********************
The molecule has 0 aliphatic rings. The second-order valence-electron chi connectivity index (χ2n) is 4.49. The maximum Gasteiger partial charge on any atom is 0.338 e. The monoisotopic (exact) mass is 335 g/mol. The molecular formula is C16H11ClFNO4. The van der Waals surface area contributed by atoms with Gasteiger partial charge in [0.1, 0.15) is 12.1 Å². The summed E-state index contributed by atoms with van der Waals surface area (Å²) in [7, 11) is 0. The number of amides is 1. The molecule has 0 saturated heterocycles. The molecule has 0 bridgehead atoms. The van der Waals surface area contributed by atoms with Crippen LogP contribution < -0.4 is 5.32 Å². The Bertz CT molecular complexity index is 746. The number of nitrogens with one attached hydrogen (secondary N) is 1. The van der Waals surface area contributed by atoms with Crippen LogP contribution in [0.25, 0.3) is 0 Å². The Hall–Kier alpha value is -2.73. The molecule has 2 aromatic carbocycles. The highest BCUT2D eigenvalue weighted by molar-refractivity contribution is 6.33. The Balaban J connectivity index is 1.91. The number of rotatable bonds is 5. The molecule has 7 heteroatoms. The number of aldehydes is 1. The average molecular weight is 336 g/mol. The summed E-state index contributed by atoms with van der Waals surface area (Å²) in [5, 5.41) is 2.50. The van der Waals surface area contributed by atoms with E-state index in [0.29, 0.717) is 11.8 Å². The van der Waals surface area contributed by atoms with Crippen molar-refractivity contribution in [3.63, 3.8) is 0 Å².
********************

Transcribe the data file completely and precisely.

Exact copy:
The molecule has 0 aliphatic rings. The second-order valence-electron chi connectivity index (χ2n) is 4.49. The maximum Gasteiger partial charge on any atom is 0.338 e. The monoisotopic (exact) mass is 335 g/mol. The molecular formula is C16H11ClFNO4. The van der Waals surface area contributed by atoms with Gasteiger partial charge in [0.1, 0.15) is 12.1 Å². The summed E-state index contributed by atoms with van der Waals surface area (Å²) in [7, 11) is 0. The number of amides is 1. The molecule has 0 saturated heterocycles. The molecule has 0 bridgehead atoms. The van der Waals surface area contributed by atoms with Crippen LogP contribution < -0.4 is 5.32 Å². The Bertz CT molecular complexity index is 746. The number of nitrogens with one attached hydrogen (secondary N) is 1. The van der Waals surface area contributed by atoms with Crippen LogP contribution in [0.25, 0.3) is 0 Å². The Hall–Kier alpha value is -2.73. The molecule has 2 aromatic carbocycles. The highest BCUT2D eigenvalue weighted by molar-refractivity contribution is 6.33. The Balaban J connectivity index is 1.91. The number of rotatable bonds is 5. The molecule has 7 heteroatoms. The number of aldehydes is 1. The average molecular weight is 336 g/mol. The summed E-state index contributed by atoms with van der Waals surface area (Å²) in [5, 5.41) is 2.50. The van der Waals surface area contributed by atoms with E-state index in [0.29, 0.717) is 11.8 Å². The van der Waals surface area contributed by atoms with Crippen molar-refractivity contribution in [3.63, 3.8) is 0 Å².